Near- Source, Seismo-Acoustic Signals Accompanying a NASCAR Race at the Texas Motor Speedway

Thursday, 18 December 2014: 3:10 PM
Brian William Stump1, Chris Hayward1, Ron Underwood2, Jesse E Howard1, Mason David MacPhail1, Paul Golden1 and Arthur Endress1, (1)Southern Methodist University, Dallas, TX, United States, (2)Texas Motor Speedway, Fort Worth, TX, United States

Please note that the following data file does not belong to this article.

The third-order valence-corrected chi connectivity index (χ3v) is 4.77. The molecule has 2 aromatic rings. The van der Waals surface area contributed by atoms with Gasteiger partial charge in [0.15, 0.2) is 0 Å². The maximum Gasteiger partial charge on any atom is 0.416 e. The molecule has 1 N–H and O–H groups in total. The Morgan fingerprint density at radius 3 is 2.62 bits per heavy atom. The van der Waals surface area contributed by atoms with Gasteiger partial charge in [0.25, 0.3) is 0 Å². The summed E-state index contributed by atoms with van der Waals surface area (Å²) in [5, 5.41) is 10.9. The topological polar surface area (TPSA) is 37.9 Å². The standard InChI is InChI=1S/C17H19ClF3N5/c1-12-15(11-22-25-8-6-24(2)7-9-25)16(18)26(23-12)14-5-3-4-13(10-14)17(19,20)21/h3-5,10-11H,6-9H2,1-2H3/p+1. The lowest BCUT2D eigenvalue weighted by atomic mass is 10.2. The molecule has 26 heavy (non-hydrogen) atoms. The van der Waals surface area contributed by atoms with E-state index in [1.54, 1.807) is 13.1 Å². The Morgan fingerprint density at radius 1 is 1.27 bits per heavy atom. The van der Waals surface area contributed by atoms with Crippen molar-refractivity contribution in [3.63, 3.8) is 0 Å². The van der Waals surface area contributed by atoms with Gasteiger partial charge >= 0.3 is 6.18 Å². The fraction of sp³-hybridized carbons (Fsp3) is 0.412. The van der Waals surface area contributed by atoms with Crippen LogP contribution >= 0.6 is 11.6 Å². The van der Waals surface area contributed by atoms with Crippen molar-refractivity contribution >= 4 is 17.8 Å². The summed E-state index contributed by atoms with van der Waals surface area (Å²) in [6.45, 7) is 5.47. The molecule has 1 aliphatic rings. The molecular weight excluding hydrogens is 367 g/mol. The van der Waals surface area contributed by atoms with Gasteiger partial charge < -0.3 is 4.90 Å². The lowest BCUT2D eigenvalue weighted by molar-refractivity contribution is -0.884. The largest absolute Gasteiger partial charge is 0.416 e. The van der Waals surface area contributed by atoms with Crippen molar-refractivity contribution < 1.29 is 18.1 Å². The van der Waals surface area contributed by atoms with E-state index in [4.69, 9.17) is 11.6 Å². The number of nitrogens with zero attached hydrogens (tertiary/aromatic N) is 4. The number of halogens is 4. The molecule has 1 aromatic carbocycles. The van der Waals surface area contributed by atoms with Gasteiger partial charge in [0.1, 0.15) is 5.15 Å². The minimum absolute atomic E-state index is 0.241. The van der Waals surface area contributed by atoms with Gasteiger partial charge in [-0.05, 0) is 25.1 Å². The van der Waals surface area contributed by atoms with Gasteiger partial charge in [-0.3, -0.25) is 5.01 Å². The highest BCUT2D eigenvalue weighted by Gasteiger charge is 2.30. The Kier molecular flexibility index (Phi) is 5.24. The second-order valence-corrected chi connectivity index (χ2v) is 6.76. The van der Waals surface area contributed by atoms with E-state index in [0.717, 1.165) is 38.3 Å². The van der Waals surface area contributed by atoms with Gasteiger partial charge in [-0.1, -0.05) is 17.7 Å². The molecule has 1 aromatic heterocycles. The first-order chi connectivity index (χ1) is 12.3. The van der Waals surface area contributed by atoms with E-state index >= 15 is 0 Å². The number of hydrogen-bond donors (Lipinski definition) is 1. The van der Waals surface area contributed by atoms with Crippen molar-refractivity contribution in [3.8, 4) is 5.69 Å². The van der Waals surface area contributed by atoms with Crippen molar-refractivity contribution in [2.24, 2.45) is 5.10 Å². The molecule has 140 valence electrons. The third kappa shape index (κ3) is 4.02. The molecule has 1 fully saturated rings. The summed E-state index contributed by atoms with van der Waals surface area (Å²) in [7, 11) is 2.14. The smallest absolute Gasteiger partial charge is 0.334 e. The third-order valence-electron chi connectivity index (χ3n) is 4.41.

Near-source, seismo-acoustic observations provide a unique opportunity to characterize urban sources, remotely sense human activities including vehicular traffic and monitor large engineering structures. Energy separately coupled into the solid earth and atmosphere provides constraints on not only the location of these sources but also the physics of the generating process. Conditions and distances at which these observations can be made are dependent upon not only local geological conditions but also atmospheric conditions at the time of the observations. In order to address this range of topics, an empirical, seismo-acoustic study was undertaken in and around the Texas Motor Speedway in the Dallas-Ft. Worth area during the first week of April 2014 at which time a range of activities associated with a series of NASCAR races occurred. Nine, seismic sensors were deployed around the 1.5-mile track for purposes of documenting the direct-coupled seismic energy from the passage of the cars and other vehicles on the track. Six infrasound sensors were deployed on a rooftop in a rectangular array configuration designed to provide high frequency beam forming for acoustic signals. Finally, a five-element infrasound array was deployed outside the track in order to characterize how the signals propagate away from the sources in the near-source region. Signals recovered from within the track were able to track and characterize the motion of a variety of vehicles during the race weekend including individual racecars. Seismic data sampled at 1000 sps documented strong Doppler effects as the cars approached and moved away from individual sensors. There were faint seismic signals that arrived at seismic velocity but local acoustic to seismic coupling as supported by the acoustic observations generated the majority of seismic signals. Actual seismic ground motions were small as demonstrated by the dominance of regional seismic signals from a magnitude 4.0 earthquake that arrived at the local seismometers as the race began. The infrasound arrays recorded a variety of atmosphere only processes including substantial helicopter traffic although the array outside the track did not capture the details of the race as a result of the rapid attenuation of high frequency signals.